The family listed in this record are as follows:
Head of Family
Born County Meath -
Cannot read write
- Widow -
Born Dublin City
Write read -
Not Married -
Born Dublin City
- Not Married -
Born Dublin City
Read / write -
Not Married -
If this family is related to John McDonnell my guess is that the head of the family, Mary McDonnell, a widow aged 80 in 1911 (John was aged 70 in the same census at Bolton Street), might have been his sister-in-law (note she was born in County Meath whereas John was born in Dublin City). In which case her sons John, Philip and James would therefore have been blind John McDonnell's nephews. We would need more evidence to make a definite certain link but the fact they were close neighbours in Chancery Street and were all basket makers makes a strong case for a family connection.
" Note the two addresses in Chancery Street, Dublin, where my own people the Callerys were living; it was a poor area of the city. Note also the Bolton Street address where I think John died — I seem to recall an obituary for him connected with this address. Many blind brush-makers and basket-makers lived in this area of the city and were either connected with the Richmond National Institute for the Industrious Blind, 41 (Sackville) Upper O’Connell Street; Michael O’Connor’s basket workshops in Stafford Street and Capel Street; McDonnell’s in Chancery Street; the Varian Brush works in Talbot Street or had a connection with St. Joseph’s Asylum and workshops for the blind, then at Drumcondra Castle".
"His son John McDonnell was a butcher and was connected with my mother’s family the Richardsons who owned many of the slaughterhouses (the lime yard) around Moore Street, Dublin. I think he or his son were involved in the founding of the Workers Union of Ireland along with the son of the famous labour leader, James Larkin. Also, going on defective memory these people may have ended up (not a pejorative term) in Blessington Street, Dublin. This information regarding the Workers Union of Ireland is anecdotal and was given to me by an old neighbour; I do know for a fact that Larkin got £300 to restart his Workers Union of Ireland from the butchers of Dublin of whom among their number were: Frank Cluskey, Dick Union and Ned and Gerald Richardson, as to John McDonnell or Paddy McDonnell being actually involved, I have not yet seen this written in stone; but given the Old John McDonnell involvement in the trade union movement in Dublin I am inclined to believe it".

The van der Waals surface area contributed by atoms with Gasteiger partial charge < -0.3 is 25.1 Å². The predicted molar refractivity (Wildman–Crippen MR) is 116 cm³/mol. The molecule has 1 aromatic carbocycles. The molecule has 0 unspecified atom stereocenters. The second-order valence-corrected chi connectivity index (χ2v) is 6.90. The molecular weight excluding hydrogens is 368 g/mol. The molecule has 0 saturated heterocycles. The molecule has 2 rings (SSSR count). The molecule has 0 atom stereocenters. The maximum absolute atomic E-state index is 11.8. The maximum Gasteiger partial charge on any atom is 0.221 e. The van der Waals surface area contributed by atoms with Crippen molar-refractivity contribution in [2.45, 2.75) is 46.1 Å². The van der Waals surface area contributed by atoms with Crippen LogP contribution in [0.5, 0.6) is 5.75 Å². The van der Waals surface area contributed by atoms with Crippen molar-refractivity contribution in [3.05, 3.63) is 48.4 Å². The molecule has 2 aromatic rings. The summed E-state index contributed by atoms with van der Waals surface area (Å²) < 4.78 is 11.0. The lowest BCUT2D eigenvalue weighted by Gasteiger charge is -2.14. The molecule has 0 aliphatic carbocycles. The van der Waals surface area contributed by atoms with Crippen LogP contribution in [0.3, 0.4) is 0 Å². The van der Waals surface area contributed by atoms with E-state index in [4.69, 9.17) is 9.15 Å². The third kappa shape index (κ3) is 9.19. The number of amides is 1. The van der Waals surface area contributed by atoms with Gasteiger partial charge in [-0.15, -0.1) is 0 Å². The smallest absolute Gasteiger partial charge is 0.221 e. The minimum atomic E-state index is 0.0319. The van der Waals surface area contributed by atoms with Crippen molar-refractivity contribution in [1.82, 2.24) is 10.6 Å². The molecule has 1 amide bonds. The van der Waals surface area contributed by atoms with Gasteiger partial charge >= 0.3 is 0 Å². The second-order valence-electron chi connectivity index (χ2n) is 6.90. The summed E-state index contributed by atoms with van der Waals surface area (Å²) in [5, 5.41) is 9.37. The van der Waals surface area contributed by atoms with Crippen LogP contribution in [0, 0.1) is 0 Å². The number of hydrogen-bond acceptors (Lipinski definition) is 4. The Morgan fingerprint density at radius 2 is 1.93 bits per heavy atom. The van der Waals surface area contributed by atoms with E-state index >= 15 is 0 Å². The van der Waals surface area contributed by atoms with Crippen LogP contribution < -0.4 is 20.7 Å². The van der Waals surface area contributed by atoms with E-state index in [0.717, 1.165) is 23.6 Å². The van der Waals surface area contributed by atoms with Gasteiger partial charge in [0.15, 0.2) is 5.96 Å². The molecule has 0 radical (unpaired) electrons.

"With regard to where you might search further; we are unfortunate in this country in that record keeping has not been our ace and you will find that the records for the NLB are very sparse. I have trawled through what remained of old minutes books and this was very poor and mostly lists of names and pro forma entries. However, your g g grandfather is mentioned in reports of meetings in the mansion house and The OddFellows Hall (10 Abbey Street) these are in the Freeman’s Journal and the Irish TImes, both of these are on line ( the monthly subscription seems to be the best value) http://www.irishnewsarchive.com/ "
Frank has also supplied me with other contact details which I won't publish online, appertaining to friends who used to look after the archives of the Workers Union of Ireland now called SIPTU http://www.siptu.ie/ He suggests that this contact may be able to establish the veracity of the McDonnell link with the butcher’s section of WUI.
Once again I would wish to thank Frank Callery most sincerely for all of this fascinating information which provides us with a wonderful insight into the character and works of our great great grandfather John McDonnell.
Frank Callery is the author of two historical articles about another Dublin based organisation called National Council for the Blind of Ireland (NCBI) posted on their website at the following links: